The European continent is a landmass, but European culture was born out of the Middle Sea, rising from its depths like a Greek goddess or an ancient sea monster, at once beautiful and monstruous. We are the heirs of a crashing wave, not of a patch of land. To claim a territorial right is a misplaced desire, since our patrimony is circumscribed by the shifting shorelines of the Mare Nostrum.
The Sea has always been there, but it’s never been the same. Nothing is more changing than the waters stirred by the gods, the melting pot of molten dreams, fluid loves and endless mythologies, metamorphing into everything and anything.
The ancient European myth is more concerned with water than with land. In the Odyssey, there is far more treacherous sea than reassuring land. The waters claim more lives than the worms of the earth are able to consume.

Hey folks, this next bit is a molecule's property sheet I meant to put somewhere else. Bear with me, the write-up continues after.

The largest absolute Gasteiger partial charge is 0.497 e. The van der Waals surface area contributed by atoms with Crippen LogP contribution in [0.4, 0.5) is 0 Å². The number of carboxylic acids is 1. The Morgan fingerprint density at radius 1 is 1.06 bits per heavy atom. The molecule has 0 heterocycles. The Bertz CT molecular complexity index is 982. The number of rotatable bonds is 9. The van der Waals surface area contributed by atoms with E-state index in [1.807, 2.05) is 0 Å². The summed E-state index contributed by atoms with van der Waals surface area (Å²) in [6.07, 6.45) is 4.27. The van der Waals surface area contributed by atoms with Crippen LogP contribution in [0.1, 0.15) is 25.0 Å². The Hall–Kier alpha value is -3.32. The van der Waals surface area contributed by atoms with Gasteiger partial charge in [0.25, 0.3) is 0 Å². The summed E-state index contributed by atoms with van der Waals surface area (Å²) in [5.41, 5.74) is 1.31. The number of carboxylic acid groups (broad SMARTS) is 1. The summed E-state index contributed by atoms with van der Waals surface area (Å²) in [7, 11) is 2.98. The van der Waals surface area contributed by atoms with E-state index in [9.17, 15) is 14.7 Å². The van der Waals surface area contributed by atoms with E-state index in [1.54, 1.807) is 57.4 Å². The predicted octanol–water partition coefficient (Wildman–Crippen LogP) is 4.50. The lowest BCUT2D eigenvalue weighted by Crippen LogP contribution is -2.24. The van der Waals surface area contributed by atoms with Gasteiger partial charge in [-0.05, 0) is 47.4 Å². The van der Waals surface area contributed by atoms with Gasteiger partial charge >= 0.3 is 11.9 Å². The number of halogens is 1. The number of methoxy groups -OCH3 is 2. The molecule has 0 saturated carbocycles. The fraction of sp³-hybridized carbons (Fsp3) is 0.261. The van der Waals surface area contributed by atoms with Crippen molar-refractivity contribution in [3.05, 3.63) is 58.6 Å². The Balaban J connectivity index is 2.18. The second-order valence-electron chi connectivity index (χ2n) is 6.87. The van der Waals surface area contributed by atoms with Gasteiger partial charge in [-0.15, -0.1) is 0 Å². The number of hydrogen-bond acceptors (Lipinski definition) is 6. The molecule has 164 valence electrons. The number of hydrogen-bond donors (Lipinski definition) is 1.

At the edge of the sea, the sea begins, our destinies are sealed, the hero is dissolved, the stranger becomes familiar and the familiar breaks down.
The sea is a circle, shaping our notions of time and space, the eternal return to a point we’ve always known but never grasped. We walk on the surface of the water, millions of messiahs in search of a home, of truth and redemption. Like Ovid’s Glaucus, we leave the earthly tent of human companionship to join the eternal realm of the deep, having been made, like Dante, consorto in mar de li altri dèi, a companion of the other sea gods (Paradiso 1).
Finally, we swim, rather than walk, through history, bathed by the life-giving water of our common Sea, crushed by its senseless violence, but never undone.